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July 5, 2022 | FDD Tracker: June 3, 2022-July 5, 2022
FDD | Biden Administration Foreign Policy Tracker: Julyfdd.org · by · July 5, 2022
Edited by John Hardie
Welcome back to the Biden Administration Foreign Policy Tracker. Once a month, we ask FDD’s experts and scholars to assess the administration’s foreign policy. They provide trendlines of very positive, positive, neutral, negative, or very negative for the areas they watch.
President Joe Biden ended the month at the NATO summit in Madrid, where he and allied leaders announced measures to strengthen their military presence in Europe following Russia’s invasion of Ukraine. Turkey greenlit Finland’s and Sweden’s bids to join NATO, while the administration expressed support for Ankara’s request for F-16s. At the G7, Biden and his counterparts agreed to explore how to cap the price of Russian oil exports and launched a project to fund infrastructure in developing countries and counter China’s Belt and Road Initiative.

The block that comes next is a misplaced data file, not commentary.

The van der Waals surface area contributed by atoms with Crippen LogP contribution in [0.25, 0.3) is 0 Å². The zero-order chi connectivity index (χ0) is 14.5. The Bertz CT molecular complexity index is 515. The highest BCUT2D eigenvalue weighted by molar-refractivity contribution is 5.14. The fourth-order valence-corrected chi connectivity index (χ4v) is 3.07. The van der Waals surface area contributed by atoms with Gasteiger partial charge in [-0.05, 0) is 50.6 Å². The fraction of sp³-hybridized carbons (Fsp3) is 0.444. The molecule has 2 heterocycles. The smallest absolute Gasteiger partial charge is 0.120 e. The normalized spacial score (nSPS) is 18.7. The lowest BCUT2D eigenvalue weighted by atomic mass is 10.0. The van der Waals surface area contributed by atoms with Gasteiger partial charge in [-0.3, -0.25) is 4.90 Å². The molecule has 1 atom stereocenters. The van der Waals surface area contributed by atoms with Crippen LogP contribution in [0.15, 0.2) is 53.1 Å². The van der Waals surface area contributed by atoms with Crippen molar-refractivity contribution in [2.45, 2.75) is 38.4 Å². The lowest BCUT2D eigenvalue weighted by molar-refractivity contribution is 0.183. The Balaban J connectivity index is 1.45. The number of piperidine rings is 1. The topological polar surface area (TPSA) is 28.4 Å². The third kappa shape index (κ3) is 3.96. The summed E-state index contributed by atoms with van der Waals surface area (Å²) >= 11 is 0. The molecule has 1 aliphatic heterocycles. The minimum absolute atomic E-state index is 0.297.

When it comes to redressing Beijing’s illiberal economic practices, however, the Biden team remains divided on how to proceed. Separately, the administration threw some counterpunches in an intensifying U.S.-China fight for influence in the Pacific Islands, but Washington still seems two steps behind Beijing in advancing economic ties with Indo-Pacific countries.
Meanwhile, Washington and Tehran resumed talks aimed at reviving the 2015 Iran nuclear deal. Biden’s determination to rejoin the deal despite its fatal flaws continues to unnerve America’s Gulf allies and Israel, which — with Washington’s encouragement — are boosting their defense cooperation to counter Iran. Closer to home, the administration struggled to assert U.S. leadership in America’s backyard as key Latin American partners snubbed Biden’s Summit of the Americas.
Please check back in with us next month to see how the administration dealt with these and other challenges.
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